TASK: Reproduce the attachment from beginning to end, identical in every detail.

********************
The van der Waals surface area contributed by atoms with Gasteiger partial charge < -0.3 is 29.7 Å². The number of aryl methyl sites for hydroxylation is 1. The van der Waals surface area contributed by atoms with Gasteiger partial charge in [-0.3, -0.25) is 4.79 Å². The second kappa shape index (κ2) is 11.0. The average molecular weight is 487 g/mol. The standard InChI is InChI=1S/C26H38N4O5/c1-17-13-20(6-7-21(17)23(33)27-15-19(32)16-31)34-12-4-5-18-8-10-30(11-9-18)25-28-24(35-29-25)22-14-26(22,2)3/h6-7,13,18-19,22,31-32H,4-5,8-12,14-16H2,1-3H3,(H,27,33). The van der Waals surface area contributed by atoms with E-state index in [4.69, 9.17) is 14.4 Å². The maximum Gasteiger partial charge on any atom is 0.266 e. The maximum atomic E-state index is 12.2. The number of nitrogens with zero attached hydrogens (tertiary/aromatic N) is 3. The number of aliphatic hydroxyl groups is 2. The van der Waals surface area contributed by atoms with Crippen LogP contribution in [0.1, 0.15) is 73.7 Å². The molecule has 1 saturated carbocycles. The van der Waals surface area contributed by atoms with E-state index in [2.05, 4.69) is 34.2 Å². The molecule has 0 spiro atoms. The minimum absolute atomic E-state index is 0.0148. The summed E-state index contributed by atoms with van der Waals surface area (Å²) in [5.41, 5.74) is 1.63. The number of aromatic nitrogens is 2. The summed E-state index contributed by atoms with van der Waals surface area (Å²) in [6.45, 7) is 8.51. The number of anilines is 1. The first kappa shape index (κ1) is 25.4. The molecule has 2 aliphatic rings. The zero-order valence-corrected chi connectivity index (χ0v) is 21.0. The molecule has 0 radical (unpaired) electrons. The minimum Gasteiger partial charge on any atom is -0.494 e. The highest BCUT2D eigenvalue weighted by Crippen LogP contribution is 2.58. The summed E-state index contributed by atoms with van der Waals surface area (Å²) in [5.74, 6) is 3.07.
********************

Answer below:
The van der Waals surface area contributed by atoms with Gasteiger partial charge < -0.3 is 29.7 Å². The number of aryl methyl sites for hydroxylation is 1. The van der Waals surface area contributed by atoms with Gasteiger partial charge in [-0.3, -0.25) is 4.79 Å². The second kappa shape index (κ2) is 11.0. The average molecular weight is 487 g/mol. The standard InChI is InChI=1S/C26H38N4O5/c1-17-13-20(6-7-21(17)23(33)27-15-19(32)16-31)34-12-4-5-18-8-10-30(11-9-18)25-28-24(35-29-25)22-14-26(22,2)3/h6-7,13,18-19,22,31-32H,4-5,8-12,14-16H2,1-3H3,(H,27,33). The van der Waals surface area contributed by atoms with E-state index in [4.69, 9.17) is 14.4 Å². The maximum Gasteiger partial charge on any atom is 0.266 e. The maximum atomic E-state index is 12.2. The number of nitrogens with zero attached hydrogens (tertiary/aromatic N) is 3. The number of aliphatic hydroxyl groups is 2. The van der Waals surface area contributed by atoms with Crippen LogP contribution in [0.1, 0.15) is 73.7 Å². The molecule has 1 saturated carbocycles. The van der Waals surface area contributed by atoms with E-state index in [2.05, 4.69) is 34.2 Å². The molecule has 0 spiro atoms. The minimum absolute atomic E-state index is 0.0148. The summed E-state index contributed by atoms with van der Waals surface area (Å²) in [5.41, 5.74) is 1.63. The number of aromatic nitrogens is 2. The summed E-state index contributed by atoms with van der Waals surface area (Å²) in [6.45, 7) is 8.51. The number of anilines is 1. The first kappa shape index (κ1) is 25.4. The molecule has 2 aliphatic rings. The zero-order valence-corrected chi connectivity index (χ0v) is 21.0. The molecule has 0 radical (unpaired) electrons. The minimum Gasteiger partial charge on any atom is -0.494 e. The highest BCUT2D eigenvalue weighted by Crippen LogP contribution is 2.58. The summed E-state index contributed by atoms with van der Waals surface area (Å²) in [5.74, 6) is 3.07.